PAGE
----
A legislative hearing last week revealed that 3M managers called the shots during a meeting at the Minnesota Pollution Control Agency (MPCA). When state scientists laid out plans to study Scotchgard chemical water contamination, 3M reps told them not to bother – and MPCA bosses sat by and said nothing. The agency is run by former 3M manager Sheryl Corrigan. Last week marked the second hearing on 3M pollution that Corrigan refused to attend, sending her deputy to take the heat from frustrated senators.

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Wednesday, November 30, 2005

Good Samaritan Regional Medical Center in Corvallis, Ore., is leading the way in getting toxics out of hospital cleaning products – and finding, through the hospital's infection control department's surveillance, that green cleaners work just as well as harsh chemicals. The hospital has also started using recycled paper products, and plans to switch to a safer germicide to disinfect operating rooms, as well as to remove carpet to prevent PCPs and other chemicals from leaching into the air.
Thursday, November 10, 2005

There's no improving the headline of this Monday article from the Corvallis Gazette-Times in Oregon, or their lead: "Those who wondered where the EPA under the Bush administration draws the line on tolerance for polluters have their answer: At the door of Chicago’s Blommer Brothers Co. chocolate factory."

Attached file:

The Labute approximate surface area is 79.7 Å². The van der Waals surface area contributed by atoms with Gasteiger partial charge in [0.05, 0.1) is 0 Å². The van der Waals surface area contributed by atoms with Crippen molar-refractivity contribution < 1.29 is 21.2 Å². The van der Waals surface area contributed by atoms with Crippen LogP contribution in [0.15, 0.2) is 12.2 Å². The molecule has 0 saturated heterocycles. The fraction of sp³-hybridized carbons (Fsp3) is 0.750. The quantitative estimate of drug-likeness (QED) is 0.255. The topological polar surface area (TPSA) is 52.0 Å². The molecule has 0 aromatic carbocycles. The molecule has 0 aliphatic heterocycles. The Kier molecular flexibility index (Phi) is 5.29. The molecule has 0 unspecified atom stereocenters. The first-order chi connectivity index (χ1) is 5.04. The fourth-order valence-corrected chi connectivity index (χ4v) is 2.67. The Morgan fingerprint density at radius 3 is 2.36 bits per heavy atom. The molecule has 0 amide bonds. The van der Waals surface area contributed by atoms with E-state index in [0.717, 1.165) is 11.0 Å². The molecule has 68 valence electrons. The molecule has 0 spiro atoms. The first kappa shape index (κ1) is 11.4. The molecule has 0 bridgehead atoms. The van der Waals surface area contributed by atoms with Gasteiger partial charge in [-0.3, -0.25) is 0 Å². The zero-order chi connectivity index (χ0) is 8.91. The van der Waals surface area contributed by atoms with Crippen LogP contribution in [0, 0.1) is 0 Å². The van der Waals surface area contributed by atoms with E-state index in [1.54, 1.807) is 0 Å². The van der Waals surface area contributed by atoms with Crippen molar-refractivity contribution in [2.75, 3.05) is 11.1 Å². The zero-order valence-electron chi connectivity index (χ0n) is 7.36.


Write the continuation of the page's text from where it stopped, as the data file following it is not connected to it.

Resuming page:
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Wednesday, November 9, 2005

This New York Times article brings the tips on what to watch out for when buying organic milk. For example, while organic means that the cows weren't fed synthetic growth hormones, antibiotics or pesticides, the requirement that the animals have "access to pasture" is a standard that varies widely across companies.

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Wednesday, November 9, 2005

Environmental Defence Canada has released "Toxic Nation" the first Canadian BodyBurden study, with 11 participants tested for 88 chemicals, including PCBs, fire retardants, PFOS (a chemical in the same family as the Teflon chemical PFOA) and heavy metals, all of which are suspected of causing cancer, birth defects, or reproductive or hormonal harm.

Wednesday, November 9, 2005

This year, the New York Times reports, both farmers and the federal government are covering corn at potentially record levels. Farmers are struggling to store this year's bountiful corn harvest, even buying massive tarps to cover mountains of corn that must be left outdoors.

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Tuesday, November 8, 2005

Lead acetate, an ingredient used in personal care products such as men's hair dye, has been banned in Canada over fears of cancer and reproductive toxicity. The chemical has been banned in Europe, and California considers it a carcinogen. Canadians' products must be free of the chemical by the end of 2006.

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Monday, November 7, 2005

DuPont disclosed in its SEC filing last week that the company earns $1 billion per year in revenues from the Teflon chemical PFOA or C8. Those revenues could be in danger if EPA decides to regulate the toxic chemical as a result of the agency's lawsuit against DuPont for withholding information about the Teflon chemical's health effects.

Monday, November 7, 2005

The University of Montana has put out its annual Kids Count report for 2005, addressing child mortality, uninsurance rates, economic status and, for the first time, health care costs from environmental pollutants. Montana spends an estimated $400 million annually for kids with lead poisoning, asthma, cancer, birth defects and other disorders.